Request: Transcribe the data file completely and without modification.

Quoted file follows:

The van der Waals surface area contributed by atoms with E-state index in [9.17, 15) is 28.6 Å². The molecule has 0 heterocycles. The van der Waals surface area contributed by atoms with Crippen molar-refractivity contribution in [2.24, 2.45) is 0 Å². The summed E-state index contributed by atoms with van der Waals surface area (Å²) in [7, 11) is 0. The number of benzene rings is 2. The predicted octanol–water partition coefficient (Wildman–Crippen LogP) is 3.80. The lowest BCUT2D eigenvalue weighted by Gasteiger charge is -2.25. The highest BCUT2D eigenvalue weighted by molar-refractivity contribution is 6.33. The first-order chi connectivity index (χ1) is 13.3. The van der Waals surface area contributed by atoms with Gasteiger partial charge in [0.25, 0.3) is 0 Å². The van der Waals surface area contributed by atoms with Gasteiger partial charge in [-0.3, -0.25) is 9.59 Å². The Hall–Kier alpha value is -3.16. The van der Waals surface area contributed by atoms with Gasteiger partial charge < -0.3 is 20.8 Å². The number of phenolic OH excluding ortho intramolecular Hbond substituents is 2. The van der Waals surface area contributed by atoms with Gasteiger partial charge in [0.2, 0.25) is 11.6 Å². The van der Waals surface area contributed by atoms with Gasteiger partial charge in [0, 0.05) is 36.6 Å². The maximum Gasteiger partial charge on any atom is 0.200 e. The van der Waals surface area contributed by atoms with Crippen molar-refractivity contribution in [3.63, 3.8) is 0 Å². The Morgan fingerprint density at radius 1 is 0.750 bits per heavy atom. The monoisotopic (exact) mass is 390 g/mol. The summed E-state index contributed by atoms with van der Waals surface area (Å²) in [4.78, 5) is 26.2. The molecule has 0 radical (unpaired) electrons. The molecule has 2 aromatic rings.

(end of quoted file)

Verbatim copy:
The van der Waals surface area contributed by atoms with E-state index in [9.17, 15) is 28.6 Å². The molecule has 0 heterocycles. The van der Waals surface area contributed by atoms with Crippen molar-refractivity contribution in [2.24, 2.45) is 0 Å². The summed E-state index contributed by atoms with van der Waals surface area (Å²) in [7, 11) is 0. The number of benzene rings is 2. The predicted octanol–water partition coefficient (Wildman–Crippen LogP) is 3.80. The lowest BCUT2D eigenvalue weighted by Gasteiger charge is -2.25. The highest BCUT2D eigenvalue weighted by molar-refractivity contribution is 6.33. The first-order chi connectivity index (χ1) is 13.3. The van der Waals surface area contributed by atoms with Gasteiger partial charge in [0.25, 0.3) is 0 Å². The van der Waals surface area contributed by atoms with Gasteiger partial charge in [-0.3, -0.25) is 9.59 Å². The Hall–Kier alpha value is -3.16. The van der Waals surface area contributed by atoms with Gasteiger partial charge < -0.3 is 20.8 Å². The number of phenolic OH excluding ortho intramolecular Hbond substituents is 2. The van der Waals surface area contributed by atoms with Gasteiger partial charge in [0.2, 0.25) is 11.6 Å². The van der Waals surface area contributed by atoms with Gasteiger partial charge in [0, 0.05) is 36.6 Å². The maximum Gasteiger partial charge on any atom is 0.200 e. The van der Waals surface area contributed by atoms with Crippen molar-refractivity contribution in [3.63, 3.8) is 0 Å². The Morgan fingerprint density at radius 1 is 0.750 bits per heavy atom. The monoisotopic (exact) mass is 390 g/mol. The summed E-state index contributed by atoms with van der Waals surface area (Å²) in [4.78, 5) is 26.2. The molecule has 0 radical (unpaired) electrons. The molecule has 2 aromatic rings.